Malini Srivastava
Malini Srivastava
Photo by Hunt + Capture

Think Bigger. Think Differently: Malini Srivastava

Learn where Malini Srivastava (BF’14) rekindles her inspiration and drive

Growing up in India, Malini Srivastava (BF’14) spent every summer at her grandma’s house. The house, shared with family and friends, centered around a beautiful outdoor courtyard. This was the gathering space: hordes of cousins chasing each other around, a table piled with food — “Someone was always eating!” Malini says with a laugh — dishes of puris (fried bread), curry, rice and lentils, all shared in the warm sunlight. At night, the cousins giggled and pretended to sleep on the cool tile, the stars overhead.

Srivastava carried the magic of that courtyard with her when she left to study architecture at the University of Minnesota. She was intrigued by the idea that certain physical spaces foster creativity and connection. It wasn’t long before she discovered her favorite spot on campus: Rapson Hall Courtyard.

This indoor courtyard is spacious and sunwashed, surrounded by balconies and buzzing with conversation. “This place personifies what creativity is all about,” she says. “It’s unfettered by expectation, where no one limits the questions you ask.”

The spirit of the courtyard allows for a variety of uses. One week, Srivastava and her class constructed a two-story structure in the space to experiment with sound waves. The next week, she attended an elegant art exhibition in the same setting. After taking a class of students to India, they shared stories from the trip in the courtyard. And when she completed her graduate studies, this was where Srivastava presented her master’s thesis.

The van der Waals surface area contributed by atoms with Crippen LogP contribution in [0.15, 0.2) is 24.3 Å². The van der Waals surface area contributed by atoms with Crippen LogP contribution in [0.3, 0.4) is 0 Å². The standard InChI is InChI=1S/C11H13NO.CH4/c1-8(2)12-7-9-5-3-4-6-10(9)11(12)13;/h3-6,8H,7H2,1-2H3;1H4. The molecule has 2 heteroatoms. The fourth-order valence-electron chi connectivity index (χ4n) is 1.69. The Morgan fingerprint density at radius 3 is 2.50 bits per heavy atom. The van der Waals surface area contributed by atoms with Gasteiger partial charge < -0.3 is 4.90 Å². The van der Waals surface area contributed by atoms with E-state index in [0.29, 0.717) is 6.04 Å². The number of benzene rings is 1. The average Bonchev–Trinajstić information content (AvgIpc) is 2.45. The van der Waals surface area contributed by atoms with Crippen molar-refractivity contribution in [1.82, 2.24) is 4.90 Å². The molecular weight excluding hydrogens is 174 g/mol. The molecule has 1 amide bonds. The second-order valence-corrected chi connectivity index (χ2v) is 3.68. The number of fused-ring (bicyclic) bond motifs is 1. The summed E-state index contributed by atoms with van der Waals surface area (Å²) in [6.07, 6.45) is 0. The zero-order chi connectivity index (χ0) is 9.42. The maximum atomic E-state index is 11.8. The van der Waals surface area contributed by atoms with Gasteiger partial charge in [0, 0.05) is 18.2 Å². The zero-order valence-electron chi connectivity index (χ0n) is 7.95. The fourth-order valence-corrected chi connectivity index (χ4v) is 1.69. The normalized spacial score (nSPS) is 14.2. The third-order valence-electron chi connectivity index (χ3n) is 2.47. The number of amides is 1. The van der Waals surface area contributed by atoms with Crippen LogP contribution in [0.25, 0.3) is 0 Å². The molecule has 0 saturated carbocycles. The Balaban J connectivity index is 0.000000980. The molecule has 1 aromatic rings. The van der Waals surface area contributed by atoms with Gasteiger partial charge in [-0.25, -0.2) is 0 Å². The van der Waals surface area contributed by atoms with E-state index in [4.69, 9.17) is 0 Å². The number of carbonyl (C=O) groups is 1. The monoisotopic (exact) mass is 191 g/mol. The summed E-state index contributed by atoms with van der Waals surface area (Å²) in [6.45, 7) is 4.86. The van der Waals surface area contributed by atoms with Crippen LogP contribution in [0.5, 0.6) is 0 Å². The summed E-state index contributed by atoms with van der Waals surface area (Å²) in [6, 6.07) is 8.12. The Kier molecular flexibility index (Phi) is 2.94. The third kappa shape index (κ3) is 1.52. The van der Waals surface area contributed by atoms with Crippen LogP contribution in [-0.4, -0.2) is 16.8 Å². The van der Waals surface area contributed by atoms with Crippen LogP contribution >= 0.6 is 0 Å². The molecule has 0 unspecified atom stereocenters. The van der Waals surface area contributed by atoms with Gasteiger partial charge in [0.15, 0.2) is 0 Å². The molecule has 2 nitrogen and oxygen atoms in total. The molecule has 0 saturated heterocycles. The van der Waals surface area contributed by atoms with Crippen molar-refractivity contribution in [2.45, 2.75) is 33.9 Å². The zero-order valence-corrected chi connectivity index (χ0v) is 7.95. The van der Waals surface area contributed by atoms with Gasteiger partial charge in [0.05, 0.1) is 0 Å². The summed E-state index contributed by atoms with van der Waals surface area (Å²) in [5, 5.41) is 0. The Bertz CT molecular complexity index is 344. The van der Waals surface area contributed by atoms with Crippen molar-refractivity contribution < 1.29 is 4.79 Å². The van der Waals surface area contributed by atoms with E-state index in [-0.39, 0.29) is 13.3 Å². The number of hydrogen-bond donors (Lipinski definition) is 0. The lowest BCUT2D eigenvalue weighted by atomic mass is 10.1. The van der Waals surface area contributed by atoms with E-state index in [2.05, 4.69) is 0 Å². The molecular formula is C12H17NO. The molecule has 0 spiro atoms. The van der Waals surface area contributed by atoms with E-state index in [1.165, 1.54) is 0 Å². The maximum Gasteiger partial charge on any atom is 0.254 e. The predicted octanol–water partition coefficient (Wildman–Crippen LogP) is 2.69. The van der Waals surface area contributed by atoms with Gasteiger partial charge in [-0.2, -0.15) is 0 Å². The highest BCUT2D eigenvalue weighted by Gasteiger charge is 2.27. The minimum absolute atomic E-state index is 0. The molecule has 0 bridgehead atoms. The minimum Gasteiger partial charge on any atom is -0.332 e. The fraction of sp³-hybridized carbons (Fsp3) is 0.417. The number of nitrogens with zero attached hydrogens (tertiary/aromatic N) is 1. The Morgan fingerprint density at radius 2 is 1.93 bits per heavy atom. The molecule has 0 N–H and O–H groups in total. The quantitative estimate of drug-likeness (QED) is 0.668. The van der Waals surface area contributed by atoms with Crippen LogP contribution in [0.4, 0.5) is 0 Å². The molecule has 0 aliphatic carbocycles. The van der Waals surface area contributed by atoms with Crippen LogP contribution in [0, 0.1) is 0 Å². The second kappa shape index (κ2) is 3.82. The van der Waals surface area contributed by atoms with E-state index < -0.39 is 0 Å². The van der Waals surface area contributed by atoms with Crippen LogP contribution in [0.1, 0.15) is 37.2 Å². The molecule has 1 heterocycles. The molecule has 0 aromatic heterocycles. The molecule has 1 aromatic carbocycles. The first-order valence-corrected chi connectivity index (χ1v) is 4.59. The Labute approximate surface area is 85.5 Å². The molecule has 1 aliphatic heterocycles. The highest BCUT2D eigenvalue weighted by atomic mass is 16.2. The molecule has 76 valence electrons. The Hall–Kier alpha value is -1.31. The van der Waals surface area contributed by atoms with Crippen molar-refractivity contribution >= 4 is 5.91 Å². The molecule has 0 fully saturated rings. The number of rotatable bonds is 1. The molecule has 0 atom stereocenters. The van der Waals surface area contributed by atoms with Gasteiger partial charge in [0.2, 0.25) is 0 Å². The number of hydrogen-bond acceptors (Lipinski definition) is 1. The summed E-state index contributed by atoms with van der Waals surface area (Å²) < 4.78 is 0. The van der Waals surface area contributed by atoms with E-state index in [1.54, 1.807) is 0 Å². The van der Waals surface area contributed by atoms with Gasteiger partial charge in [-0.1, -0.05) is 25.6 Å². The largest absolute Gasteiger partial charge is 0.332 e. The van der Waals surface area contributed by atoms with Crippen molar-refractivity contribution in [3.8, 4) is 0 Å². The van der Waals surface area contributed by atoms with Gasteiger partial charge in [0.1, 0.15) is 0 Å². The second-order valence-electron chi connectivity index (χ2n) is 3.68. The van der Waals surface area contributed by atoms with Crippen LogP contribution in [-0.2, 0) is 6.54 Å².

“It’s a really flexible space that can get messy and then get dressed up,” she says. “You can define it based on what’s needed.”

Malini Srivastava

Srivastava’s experiences in spaces like Rapson Hall Courtyard inspire her to focus on the needs of her community and how she can meet them creatively. An active architect who just won an American Institute of Architects’ 2018 Young Architects Award, she is currently earning her doctoral degree at Carnegie Mellon University. Her brainchild — eFargo, an energy-saving initiative in Fargo-Moorhead that is estimated to have already saved the city $3.2 million — recently won a $5 million prize in a national energy savings competition. 

“Every pursuit needs a physical and mental space,” she says. “We need space that isn’t programmed, space for breakthroughs. Space to think about what’s missing, and what needs to happen.”

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